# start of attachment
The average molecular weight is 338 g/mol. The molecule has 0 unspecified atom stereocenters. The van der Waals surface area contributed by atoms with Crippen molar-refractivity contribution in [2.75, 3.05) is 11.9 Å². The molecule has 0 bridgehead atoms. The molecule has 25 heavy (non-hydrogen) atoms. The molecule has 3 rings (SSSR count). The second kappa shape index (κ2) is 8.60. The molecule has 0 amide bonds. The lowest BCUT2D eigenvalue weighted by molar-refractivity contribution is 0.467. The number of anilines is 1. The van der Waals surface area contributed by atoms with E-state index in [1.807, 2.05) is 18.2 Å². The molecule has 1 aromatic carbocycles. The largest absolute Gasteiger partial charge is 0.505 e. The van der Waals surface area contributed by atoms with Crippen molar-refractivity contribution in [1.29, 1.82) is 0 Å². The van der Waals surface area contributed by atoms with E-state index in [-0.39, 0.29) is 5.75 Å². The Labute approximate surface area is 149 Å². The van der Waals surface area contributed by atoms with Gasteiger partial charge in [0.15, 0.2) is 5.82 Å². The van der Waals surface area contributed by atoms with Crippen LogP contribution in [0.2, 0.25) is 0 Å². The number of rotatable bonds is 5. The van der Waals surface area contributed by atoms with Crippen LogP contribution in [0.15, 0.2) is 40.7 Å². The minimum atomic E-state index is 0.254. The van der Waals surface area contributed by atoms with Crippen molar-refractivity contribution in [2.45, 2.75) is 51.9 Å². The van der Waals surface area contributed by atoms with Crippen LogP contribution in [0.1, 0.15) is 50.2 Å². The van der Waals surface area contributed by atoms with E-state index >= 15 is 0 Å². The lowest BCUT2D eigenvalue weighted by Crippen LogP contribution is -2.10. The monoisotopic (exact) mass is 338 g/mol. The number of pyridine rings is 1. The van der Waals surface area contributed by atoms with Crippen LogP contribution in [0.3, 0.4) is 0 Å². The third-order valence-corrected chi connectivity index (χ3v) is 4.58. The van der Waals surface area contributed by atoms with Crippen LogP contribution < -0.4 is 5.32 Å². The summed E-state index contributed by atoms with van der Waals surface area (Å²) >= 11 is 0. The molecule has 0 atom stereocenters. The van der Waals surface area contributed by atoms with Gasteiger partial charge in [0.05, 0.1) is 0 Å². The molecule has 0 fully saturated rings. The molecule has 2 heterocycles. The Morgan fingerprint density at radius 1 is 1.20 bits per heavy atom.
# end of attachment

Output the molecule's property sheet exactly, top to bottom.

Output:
The average molecular weight is 338 g/mol. The molecule has 0 unspecified atom stereocenters. The van der Waals surface area contributed by atoms with Crippen molar-refractivity contribution in [2.75, 3.05) is 11.9 Å². The molecule has 0 bridgehead atoms. The molecule has 25 heavy (non-hydrogen) atoms. The molecule has 3 rings (SSSR count). The second kappa shape index (κ2) is 8.60. The molecule has 0 amide bonds. The lowest BCUT2D eigenvalue weighted by molar-refractivity contribution is 0.467. The number of anilines is 1. The van der Waals surface area contributed by atoms with E-state index in [1.807, 2.05) is 18.2 Å². The molecule has 1 aromatic carbocycles. The largest absolute Gasteiger partial charge is 0.505 e. The van der Waals surface area contributed by atoms with Crippen molar-refractivity contribution in [1.29, 1.82) is 0 Å². The van der Waals surface area contributed by atoms with E-state index in [-0.39, 0.29) is 5.75 Å². The Labute approximate surface area is 149 Å². The van der Waals surface area contributed by atoms with Gasteiger partial charge in [0.15, 0.2) is 5.82 Å². The van der Waals surface area contributed by atoms with Crippen LogP contribution in [0.2, 0.25) is 0 Å². The number of rotatable bonds is 5. The van der Waals surface area contributed by atoms with Crippen LogP contribution in [0.15, 0.2) is 40.7 Å². The minimum atomic E-state index is 0.254. The van der Waals surface area contributed by atoms with Crippen molar-refractivity contribution in [2.45, 2.75) is 51.9 Å². The van der Waals surface area contributed by atoms with Crippen LogP contribution in [0.1, 0.15) is 50.2 Å². The van der Waals surface area contributed by atoms with E-state index >= 15 is 0 Å². The lowest BCUT2D eigenvalue weighted by Crippen LogP contribution is -2.10. The monoisotopic (exact) mass is 338 g/mol. The number of pyridine rings is 1. The van der Waals surface area contributed by atoms with Crippen LogP contribution in [0.3, 0.4) is 0 Å². The third-order valence-corrected chi connectivity index (χ3v) is 4.58. The van der Waals surface area contributed by atoms with Crippen LogP contribution < -0.4 is 5.32 Å². The summed E-state index contributed by atoms with van der Waals surface area (Å²) >= 11 is 0. The molecule has 0 atom stereocenters. The van der Waals surface area contributed by atoms with Gasteiger partial charge in [0.05, 0.1) is 0 Å². The molecule has 0 fully saturated rings. The molecule has 2 heterocycles. The Morgan fingerprint density at radius 1 is 1.20 bits per heavy atom.